You might think that if you lock your backup tapes in a safe they are protected from a data breach, but Kmart’s recent data breach proves that’s not the case.  Last month, a person held a Kmart employee in Little Rock, Arkansas at gun point and ordered him to open the store’s safe.  The perpetrator ran off with the safe’s contents, including almost $6,000 and the day’s backup disk.

The next problem for Kmart (or maybe the first problem)?  The backup disk was not encrypted or password-protected.  The Chicago Tribune reports that information on the disk included confidential information relating to prescriptions including, names, addresses and medications prescribed for almost 800 customers.  According to another news source, parent company Sears says that “certain prescriptions also contained the customer’s social security number.”

Kmart spokesperson Shannelle Armstrong-Fowler said there was a “slim to none” chance of the thief accessing information on the disk because he would need to know what software package Kmart uses and have that software, but, FierceRetail asserts that it would not be that difficult to extract information from the disk by using a hex dump utility.   According to StorefrontBacktalk, the initial police report did not reference the missing data disk, and Little Rock Police said no updated report had been filed. Such an updated report would have been filed had Sears contacted police to update the list of what had been stolen.  Read more details here.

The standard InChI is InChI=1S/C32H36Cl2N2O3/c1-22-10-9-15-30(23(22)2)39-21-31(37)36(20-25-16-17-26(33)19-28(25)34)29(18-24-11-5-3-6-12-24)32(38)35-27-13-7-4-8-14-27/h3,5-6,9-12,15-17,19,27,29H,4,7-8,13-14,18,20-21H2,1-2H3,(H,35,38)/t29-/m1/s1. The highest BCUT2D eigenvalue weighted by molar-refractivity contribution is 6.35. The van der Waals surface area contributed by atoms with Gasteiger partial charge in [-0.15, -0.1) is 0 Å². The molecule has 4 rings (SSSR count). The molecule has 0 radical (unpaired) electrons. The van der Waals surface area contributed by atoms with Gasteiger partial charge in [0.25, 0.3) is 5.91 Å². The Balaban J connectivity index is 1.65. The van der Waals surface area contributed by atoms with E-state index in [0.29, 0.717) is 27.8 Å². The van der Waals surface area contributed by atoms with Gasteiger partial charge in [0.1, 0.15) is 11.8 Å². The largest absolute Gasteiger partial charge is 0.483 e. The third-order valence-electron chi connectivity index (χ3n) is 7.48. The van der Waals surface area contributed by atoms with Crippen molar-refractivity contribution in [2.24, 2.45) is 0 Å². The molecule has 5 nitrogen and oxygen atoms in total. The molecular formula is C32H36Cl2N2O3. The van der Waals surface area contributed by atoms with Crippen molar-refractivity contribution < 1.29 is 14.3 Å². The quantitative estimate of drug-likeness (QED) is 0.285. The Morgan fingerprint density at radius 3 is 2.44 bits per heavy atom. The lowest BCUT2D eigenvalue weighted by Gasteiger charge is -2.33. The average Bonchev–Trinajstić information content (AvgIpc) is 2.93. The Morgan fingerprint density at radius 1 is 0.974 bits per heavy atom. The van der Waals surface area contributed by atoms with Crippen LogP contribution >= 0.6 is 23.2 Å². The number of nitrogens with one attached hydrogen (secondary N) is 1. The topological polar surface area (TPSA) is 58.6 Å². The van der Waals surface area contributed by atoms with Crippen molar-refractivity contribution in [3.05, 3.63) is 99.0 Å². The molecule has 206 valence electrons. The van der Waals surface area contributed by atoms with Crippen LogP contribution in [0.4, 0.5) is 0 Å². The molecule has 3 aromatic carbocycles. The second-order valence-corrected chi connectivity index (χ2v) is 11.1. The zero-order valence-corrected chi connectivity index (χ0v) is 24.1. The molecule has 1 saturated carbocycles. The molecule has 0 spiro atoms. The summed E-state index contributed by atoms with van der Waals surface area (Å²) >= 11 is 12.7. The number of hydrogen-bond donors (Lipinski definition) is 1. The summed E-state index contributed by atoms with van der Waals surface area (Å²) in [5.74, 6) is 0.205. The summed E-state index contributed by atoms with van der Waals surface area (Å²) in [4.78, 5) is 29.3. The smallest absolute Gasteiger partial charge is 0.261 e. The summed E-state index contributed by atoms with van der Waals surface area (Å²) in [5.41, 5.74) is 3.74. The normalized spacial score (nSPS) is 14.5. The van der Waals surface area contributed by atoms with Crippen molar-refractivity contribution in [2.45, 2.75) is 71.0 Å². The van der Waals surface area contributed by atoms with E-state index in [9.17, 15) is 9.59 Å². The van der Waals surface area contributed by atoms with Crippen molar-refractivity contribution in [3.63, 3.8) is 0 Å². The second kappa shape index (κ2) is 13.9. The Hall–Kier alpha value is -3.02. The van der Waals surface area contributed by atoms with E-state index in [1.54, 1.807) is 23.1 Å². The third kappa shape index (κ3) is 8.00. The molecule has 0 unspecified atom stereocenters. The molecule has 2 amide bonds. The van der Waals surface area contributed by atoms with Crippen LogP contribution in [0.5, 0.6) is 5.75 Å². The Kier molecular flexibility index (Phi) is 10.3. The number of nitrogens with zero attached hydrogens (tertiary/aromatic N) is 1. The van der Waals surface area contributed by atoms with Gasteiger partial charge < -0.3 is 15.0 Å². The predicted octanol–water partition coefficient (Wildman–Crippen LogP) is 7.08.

This breach underscores the importance of implementing layers of security.  Using strong encryption and passwords in addition to locking the media in a safe would have provided greater security to customer information and saved Kmart some angst.